Film director Kat Parker wrote and directed an epic romance, scoring an Oscar nomination, before directing an action movie which derailed in a production mess. She wants another chance to film, but she doesn’t have a project, or people willing to take a chance on her. Meanwhile, gifted polo player Sebastian Del Campo frustrates his family with his refusal to practice and live up to his potential. When Kat’s mother, the housekeeper for Sebastian’s family, has to take care of Kat’s ill father, Kat comes home and meets Sebastian, whose grandmother’s life story sounds perfect for her next film. I couldn’t possibly pass up a cross-branded polo book “presented by” Argentine polo star Nacho Figueras. I had high hopes that his involvement would lead to a dishy novel packed with insider details. Unfortunately, the setting details are limited to positive press, like it had been approved by Polo HQ, and the characters weren’t strong enough to win me over on their own merits.
Kat the filmmaker needs a stronger, richer characterization. The author spends paragraphs describing Kat’s affection for the beautiful antiques and handmade items that fill her home and that of the del Campos, but only includes a passing comment that “I’m a director. I’m visual. I like photographs.” This is the characterization of an interior decorator, not a filmmaker. I was annoyed that in a meeting with a producer (admittedly a jerk), Kat took his phone and smashed it by stomping on it. There’s sassy behavior, and there’s just plain ridiculous. She also snobbishly dismisses Sebastian at their first meeting, when she mistakes him for a flower delivery man, with “What was she thinking? She was going to date a delivery guy?” Um, sure, why not? Why would that be an “inappropriate romance?”
Sebastian is also uneven. A hero crammed with with superlatives (God’s gift to polo, a supportive producer for Kat, ridiculously beautiful, filthy rich) always reads to me like an author hoping I won’t notice the character’s personality. Which is a shame, because there are sparks there, and they could have been fanned into something hot. I liked the conflict of someone who has brilliance but is lazy with it, and while “I don’t want to show up my brother” is an explanation, it’s too simplified. I wanted the author to spend less time telling me how gorgeous Sebastian was and more time on developing his personality.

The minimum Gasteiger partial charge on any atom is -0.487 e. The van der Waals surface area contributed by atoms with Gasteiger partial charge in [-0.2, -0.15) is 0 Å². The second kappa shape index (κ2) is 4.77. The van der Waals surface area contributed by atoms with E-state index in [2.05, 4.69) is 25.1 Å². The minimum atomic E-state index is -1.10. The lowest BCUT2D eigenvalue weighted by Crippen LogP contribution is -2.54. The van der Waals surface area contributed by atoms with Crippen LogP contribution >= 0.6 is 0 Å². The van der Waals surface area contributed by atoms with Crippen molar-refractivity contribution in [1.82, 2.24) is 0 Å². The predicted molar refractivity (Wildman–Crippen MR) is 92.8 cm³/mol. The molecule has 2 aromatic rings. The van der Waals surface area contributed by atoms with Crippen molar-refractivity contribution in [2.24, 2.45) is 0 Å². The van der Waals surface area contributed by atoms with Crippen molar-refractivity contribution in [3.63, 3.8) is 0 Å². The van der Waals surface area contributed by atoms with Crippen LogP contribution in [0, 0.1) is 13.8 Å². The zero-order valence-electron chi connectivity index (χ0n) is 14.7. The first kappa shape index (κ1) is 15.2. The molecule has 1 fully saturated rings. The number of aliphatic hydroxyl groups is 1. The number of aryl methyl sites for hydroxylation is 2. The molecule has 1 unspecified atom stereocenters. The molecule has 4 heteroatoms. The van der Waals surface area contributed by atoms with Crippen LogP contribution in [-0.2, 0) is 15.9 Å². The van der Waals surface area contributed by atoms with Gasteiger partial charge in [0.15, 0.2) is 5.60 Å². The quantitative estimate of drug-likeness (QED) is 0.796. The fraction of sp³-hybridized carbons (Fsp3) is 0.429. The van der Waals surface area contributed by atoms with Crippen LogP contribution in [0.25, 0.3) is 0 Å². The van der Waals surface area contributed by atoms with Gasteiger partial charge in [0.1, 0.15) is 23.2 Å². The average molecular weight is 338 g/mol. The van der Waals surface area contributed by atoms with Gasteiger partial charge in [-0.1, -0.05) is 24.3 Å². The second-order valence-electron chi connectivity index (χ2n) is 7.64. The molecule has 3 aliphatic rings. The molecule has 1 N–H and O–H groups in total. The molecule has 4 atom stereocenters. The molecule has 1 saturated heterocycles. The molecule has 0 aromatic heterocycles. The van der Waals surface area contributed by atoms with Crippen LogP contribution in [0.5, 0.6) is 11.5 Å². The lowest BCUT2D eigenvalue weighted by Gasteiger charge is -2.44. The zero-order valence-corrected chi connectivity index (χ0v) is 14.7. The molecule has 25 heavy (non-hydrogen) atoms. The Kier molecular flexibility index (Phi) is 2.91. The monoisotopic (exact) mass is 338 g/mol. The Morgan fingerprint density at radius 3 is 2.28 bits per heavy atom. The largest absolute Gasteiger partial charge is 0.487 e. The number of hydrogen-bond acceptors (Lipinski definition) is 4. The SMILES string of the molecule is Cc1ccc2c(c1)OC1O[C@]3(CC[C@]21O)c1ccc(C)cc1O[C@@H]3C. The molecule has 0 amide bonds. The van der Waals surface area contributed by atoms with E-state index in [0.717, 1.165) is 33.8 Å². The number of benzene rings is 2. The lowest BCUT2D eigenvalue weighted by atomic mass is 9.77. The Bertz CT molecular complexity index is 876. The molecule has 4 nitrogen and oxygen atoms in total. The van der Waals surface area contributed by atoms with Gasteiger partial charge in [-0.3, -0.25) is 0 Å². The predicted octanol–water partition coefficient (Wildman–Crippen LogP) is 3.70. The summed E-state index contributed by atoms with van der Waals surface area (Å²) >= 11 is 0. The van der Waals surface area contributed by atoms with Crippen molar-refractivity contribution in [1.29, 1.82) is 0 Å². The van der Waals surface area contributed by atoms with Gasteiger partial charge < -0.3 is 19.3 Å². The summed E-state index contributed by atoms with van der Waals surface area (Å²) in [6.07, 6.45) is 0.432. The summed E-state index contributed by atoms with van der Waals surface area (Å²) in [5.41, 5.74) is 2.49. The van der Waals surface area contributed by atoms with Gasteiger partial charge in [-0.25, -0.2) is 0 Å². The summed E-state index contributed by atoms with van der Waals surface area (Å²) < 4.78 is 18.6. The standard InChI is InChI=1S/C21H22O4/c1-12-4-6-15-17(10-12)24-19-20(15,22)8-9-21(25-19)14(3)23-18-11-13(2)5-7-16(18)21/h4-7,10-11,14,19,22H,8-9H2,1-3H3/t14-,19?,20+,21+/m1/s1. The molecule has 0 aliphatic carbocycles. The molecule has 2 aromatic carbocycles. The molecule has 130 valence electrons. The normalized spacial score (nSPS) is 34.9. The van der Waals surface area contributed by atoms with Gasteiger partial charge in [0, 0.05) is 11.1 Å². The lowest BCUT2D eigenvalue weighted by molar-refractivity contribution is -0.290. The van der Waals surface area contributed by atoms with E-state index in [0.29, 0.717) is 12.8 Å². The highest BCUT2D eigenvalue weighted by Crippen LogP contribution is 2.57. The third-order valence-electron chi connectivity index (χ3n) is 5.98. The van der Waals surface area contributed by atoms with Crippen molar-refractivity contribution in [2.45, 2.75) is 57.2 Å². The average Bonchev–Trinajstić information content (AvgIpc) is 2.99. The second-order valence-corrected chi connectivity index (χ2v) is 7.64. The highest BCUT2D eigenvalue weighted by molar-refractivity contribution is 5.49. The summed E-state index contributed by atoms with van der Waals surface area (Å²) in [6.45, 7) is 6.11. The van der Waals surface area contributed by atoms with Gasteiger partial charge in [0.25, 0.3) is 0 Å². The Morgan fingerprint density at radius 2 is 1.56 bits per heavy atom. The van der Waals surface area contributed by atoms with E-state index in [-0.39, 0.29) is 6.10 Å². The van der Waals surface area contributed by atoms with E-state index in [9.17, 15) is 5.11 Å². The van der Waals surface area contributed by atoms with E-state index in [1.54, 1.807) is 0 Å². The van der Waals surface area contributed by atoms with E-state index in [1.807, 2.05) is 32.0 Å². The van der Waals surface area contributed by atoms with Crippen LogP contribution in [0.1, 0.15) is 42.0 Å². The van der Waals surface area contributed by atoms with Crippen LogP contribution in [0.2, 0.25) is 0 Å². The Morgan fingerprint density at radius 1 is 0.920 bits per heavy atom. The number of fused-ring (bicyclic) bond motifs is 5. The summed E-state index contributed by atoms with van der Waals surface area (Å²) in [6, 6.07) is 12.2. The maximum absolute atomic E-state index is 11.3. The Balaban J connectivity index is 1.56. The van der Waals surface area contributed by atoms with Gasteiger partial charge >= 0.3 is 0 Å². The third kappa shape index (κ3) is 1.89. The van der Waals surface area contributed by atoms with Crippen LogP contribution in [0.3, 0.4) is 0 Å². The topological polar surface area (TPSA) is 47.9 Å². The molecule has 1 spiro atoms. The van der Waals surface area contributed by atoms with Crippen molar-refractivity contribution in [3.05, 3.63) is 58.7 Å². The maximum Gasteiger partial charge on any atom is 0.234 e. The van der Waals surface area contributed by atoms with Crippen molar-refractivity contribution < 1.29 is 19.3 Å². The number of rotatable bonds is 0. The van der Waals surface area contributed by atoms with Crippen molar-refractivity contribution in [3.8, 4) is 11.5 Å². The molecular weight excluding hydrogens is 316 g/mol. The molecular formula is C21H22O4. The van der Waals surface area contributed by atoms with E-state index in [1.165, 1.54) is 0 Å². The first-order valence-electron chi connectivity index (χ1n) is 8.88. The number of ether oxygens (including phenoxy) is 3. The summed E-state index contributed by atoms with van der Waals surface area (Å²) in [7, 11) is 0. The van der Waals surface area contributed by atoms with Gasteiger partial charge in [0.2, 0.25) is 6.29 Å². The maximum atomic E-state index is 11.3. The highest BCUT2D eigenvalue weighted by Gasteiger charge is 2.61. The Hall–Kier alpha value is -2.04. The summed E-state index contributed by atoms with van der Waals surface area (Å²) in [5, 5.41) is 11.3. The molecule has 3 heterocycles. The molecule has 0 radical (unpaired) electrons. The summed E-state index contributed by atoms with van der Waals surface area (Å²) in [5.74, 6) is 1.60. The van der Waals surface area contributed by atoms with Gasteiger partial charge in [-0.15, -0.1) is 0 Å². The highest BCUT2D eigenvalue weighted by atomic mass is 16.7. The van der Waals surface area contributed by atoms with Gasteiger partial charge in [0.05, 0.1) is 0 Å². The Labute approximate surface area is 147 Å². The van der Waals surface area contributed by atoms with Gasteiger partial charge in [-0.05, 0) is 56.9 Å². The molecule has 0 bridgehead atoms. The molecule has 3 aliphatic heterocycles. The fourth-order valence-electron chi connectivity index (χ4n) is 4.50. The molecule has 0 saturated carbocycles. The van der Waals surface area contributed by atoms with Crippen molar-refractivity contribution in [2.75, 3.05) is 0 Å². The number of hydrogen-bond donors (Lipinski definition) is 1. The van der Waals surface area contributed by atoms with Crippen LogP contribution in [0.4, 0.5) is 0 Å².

(In fact, all the polo players are “model-handsome.” Statistically, how can that be true? If the author was working with some insider knowledge – say, that the necessity of moneyed backers in polo gives good-looking men an edge – well, for heaven’s sake, say so. Otherwise you just start to sound shallow.)
I wanted more details in the setting, too. I liked the town of Wellington, Florida, with its rich polo community and its “townies” who staff or support the teams and players. I liked the trivia, like that large hats are for racing and not polo, and that players used to wear jodhpurs (which Sebastian’s mother still pines for) instead of the tight white pants of today. However, beyond a nod to the townies feeling excluded from the money, there is no “heft” to the details, nothing dark or gritty. Polo must have its guilty secrets, from players having affairs with patrons to players who feud to issues with horses. And it isn’t that the book is trying to be all sweet – Kat’s Hollywood has lecherous producers, attention-whoring actresses, misogyny, and greed. I don’t know what Figueras’s involvement was, but I felt like the book wanted to push an advertiser’s version of elegant, expensive polo, where the men are all beautiful and everyone believes in the wonder of the game. The result felt like a perfume commercial version of the sport.
The sex scenes are clichéd. Naked Sebastian is “in his masculine glory,” Kat “tastes so sweet,” they are “insatiable… spen[ding hours] poring over each other’s bodies, licking and kissing.” There’s just no personality here, and nothing I haven’t read a hundred times before. In the second half of the book when Kat makes her movie, there is a long-running Big Mis which just made me shake my head. I did like the spoiled, vaguely bonkers leading lady of the film, Liberty Smith, whose loose-cannon behavior and desperate need for validation is quite fascinating. Because the author wasn’t trying to make me like her, she let her be more interesting, and consequently I wanted to read Liberty’s book more than Kat’s or Sebastian’s.
Wild One is far from the worst book set among rich-people I’ve read, but it just doesn’t stand out.